OK, a little annoying, right? But here’s the kicker: it really is a DTMF tone, and as such, will send a “*” to your phone whenever it plays. Some people have reported being on phone calls and having it do things, like deleting their voicemail while they were listening to it. NOT GOOD, PALM. NOT GOOD.

Why am I so blessed among all the millions of Verizon customers to be the only one with this obviously carefully tested piece of software? I don’t know. But there are many people trying to find out, and I will keep updating as the situation progresses.

Additional Reading:

July 2, 2007

Treo 700p and my first time touching an iPhone

I call this: phones — Posted by KP @ 8:19 pm

As you may know, for the last several months I’ve had my eye on the Treo 755p, which came out for Sprint in May, and has been reportedly on its way to Verizon by July. Well despite rumors of a July 4 release, there’s been no word on it, and today I read this post on TreoCentral claiming it failed its testing and will suffer further delays. My Treo 650’s talk time is now down under 3 minutes from a full charge, and I’m getting sick of how out of date it is, especially since everyone’s complaining about how slow the iPhone’s data connection is, while it’s several times faster than my Treo. In order to remind myself why I don’t have an iPhone, I must have a device that is faster. So I weighed my options (everything from getting an iPhone just to spite Verizon, to a Windows Mobile device, to a $40 battery for the 650.) I decided to suck it up and do the logical thing — get the 700p, which is exactly the same as the 755p except without the slick new form factor. I even get to keep my current SD card instead of having to buy a Mini-SD.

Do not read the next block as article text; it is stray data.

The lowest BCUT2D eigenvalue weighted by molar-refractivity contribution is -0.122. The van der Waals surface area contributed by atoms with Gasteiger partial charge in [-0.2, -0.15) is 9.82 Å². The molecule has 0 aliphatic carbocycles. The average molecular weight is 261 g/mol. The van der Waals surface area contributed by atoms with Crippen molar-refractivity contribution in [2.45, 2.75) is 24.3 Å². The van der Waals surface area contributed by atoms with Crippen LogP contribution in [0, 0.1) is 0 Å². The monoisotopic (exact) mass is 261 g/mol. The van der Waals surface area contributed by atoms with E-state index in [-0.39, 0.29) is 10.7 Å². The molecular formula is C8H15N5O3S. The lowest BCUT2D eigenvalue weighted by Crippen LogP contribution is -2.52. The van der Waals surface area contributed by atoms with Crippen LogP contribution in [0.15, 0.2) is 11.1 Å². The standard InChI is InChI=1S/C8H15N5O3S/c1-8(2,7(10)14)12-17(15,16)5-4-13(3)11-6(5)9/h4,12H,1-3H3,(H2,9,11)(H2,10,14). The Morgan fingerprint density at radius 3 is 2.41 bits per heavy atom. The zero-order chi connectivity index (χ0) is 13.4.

So I called up a nearby Verizon store and had them hold one for me. It took over an hour to get it, as they were quite crowded, and then they had some problems activating it. Unbeknownst to me, the long-awaited 700p maintenance release (read: Palm released a buggy phone a year ago and has just gotten around to patching it) just came out for Verizon yesterday. I hadn’t heard anything about it on the internet, which really surprised me when the technician came out and explained that he had just installed the patch on all the Treos in their stock and it had probably patched badly or something. After some time he got one working and I went home.

I also decided to go ahead with the purchase because I actually wanted to renew my contract with the Evil Empire. My current plan is very expensive ($124/mo.), and I wanted to scale it down and add basic text messaging. I didn’t realize until I got there and talked to the rep that in the two years I’ve had my plan they’ve actually come up with a cheaper one (imagine that!), because there’s a phone+data plan now, which saves you $5. At the time I last renewed there was no such combo package. So I saved $5 on the combo (which I promptly spent on the TXT plan), and I also reduced from 900 minutes to 450. I will have to keep an eye on that to make sure it’s enough. When I’m really busy my usage can get up to 500, so I’ll have to be smart about it. Ever since my parents got Macs and broadband, we use iChat instead of the phone, so that has probably reduced my usage by 100-200 minutes alone.